A person with dementia may make accusations against people around them, including their family, friends and carers.
- Changes in behaviour
- What causes changes in behaviour?
- Reducing and managing behaviour that challenges
- Agitation including restlessness
- Repetitive behaviour and dementia
- Shouting and screaming
- Sleep disturbance and waking up at night
- Sundowning and dementia
- Hiding, hoarding and losing things
- You are here: Accusing
- Trailing, following and checking
- Losing inhibitions
- Behaviour changes - other useful organisations
The most common accusations are that others are trying to steal from them or harm them. They may also accuse their partner of being unfaithful, or of being an impostor. Being falsely accused can obviously be distressing. Often the person’s accusations are based on a delusion or hallucination.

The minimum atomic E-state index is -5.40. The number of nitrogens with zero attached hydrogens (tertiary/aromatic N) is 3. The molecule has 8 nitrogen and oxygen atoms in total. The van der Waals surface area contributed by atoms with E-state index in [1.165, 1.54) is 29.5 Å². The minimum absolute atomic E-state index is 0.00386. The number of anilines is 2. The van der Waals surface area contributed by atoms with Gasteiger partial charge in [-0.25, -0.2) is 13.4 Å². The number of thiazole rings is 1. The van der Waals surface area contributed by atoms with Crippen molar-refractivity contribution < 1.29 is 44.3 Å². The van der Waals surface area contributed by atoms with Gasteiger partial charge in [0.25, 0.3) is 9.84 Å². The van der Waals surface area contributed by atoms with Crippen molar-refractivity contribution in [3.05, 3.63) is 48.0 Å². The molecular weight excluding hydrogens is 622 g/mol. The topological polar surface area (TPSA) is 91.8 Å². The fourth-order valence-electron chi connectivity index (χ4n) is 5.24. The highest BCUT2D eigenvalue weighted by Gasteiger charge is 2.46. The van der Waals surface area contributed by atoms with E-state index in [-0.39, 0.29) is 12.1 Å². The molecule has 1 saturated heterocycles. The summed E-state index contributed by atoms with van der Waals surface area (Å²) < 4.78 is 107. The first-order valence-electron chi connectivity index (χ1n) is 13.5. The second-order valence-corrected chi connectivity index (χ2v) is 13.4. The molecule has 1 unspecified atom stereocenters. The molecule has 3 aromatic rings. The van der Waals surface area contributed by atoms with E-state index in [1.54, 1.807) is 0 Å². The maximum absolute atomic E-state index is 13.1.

Sight, perception and hallucinations
A person with dementia’s accusations can be based on a delusion or hallucination. Understand more about sight, perception and hallucinations in dementia.
Accusing – tips for carers
- Try not to take it personally when the person falsely accuses you.
- Consider that a person may have confused the past and present, so accusations may be based on things that have happened in the past.
- Don’t try to argue with or correct the person. What they think has happened feels real to them. Acknowledge their feelings and offer them reassurance.
- Try to find the reason behind the accusation. If, for example, a person is accusing someone of stealing something, is it because that person has forgotten where they put it?
- If the person is accusing someone else of something, don’t automatically assume it is untrue. If it’s possible, look into whether it’s true or not.